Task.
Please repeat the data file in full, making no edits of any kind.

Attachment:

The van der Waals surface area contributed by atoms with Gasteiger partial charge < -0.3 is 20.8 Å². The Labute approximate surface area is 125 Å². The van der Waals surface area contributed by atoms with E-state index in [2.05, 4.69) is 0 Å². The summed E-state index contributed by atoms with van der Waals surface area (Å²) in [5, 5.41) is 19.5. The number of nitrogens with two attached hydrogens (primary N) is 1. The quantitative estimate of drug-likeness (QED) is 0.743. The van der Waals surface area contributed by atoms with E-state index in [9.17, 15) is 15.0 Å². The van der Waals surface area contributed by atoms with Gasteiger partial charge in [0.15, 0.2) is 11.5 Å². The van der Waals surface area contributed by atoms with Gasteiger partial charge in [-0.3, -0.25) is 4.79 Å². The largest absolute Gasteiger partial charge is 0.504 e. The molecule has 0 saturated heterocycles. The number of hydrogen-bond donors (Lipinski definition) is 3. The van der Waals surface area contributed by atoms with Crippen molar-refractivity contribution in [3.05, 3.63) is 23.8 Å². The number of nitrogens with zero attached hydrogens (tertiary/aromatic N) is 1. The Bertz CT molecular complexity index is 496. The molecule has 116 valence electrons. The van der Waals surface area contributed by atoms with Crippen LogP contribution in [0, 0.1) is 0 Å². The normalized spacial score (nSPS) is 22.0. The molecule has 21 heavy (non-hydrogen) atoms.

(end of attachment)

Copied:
The van der Waals surface area contributed by atoms with Gasteiger partial charge < -0.3 is 20.8 Å². The Labute approximate surface area is 125 Å². The van der Waals surface area contributed by atoms with E-state index in [2.05, 4.69) is 0 Å². The summed E-state index contributed by atoms with van der Waals surface area (Å²) in [5, 5.41) is 19.5. The number of nitrogens with two attached hydrogens (primary N) is 1. The quantitative estimate of drug-likeness (QED) is 0.743. The van der Waals surface area contributed by atoms with E-state index in [9.17, 15) is 15.0 Å². The van der Waals surface area contributed by atoms with Gasteiger partial charge in [0.15, 0.2) is 11.5 Å². The van der Waals surface area contributed by atoms with Gasteiger partial charge in [-0.3, -0.25) is 4.79 Å². The largest absolute Gasteiger partial charge is 0.504 e. The molecule has 0 saturated heterocycles. The number of hydrogen-bond donors (Lipinski definition) is 3. The van der Waals surface area contributed by atoms with Crippen molar-refractivity contribution in [3.05, 3.63) is 23.8 Å². The number of nitrogens with zero attached hydrogens (tertiary/aromatic N) is 1. The Bertz CT molecular complexity index is 496. The molecule has 116 valence electrons. The van der Waals surface area contributed by atoms with Crippen LogP contribution in [0, 0.1) is 0 Å². The normalized spacial score (nSPS) is 22.0. The molecule has 21 heavy (non-hydrogen) atoms.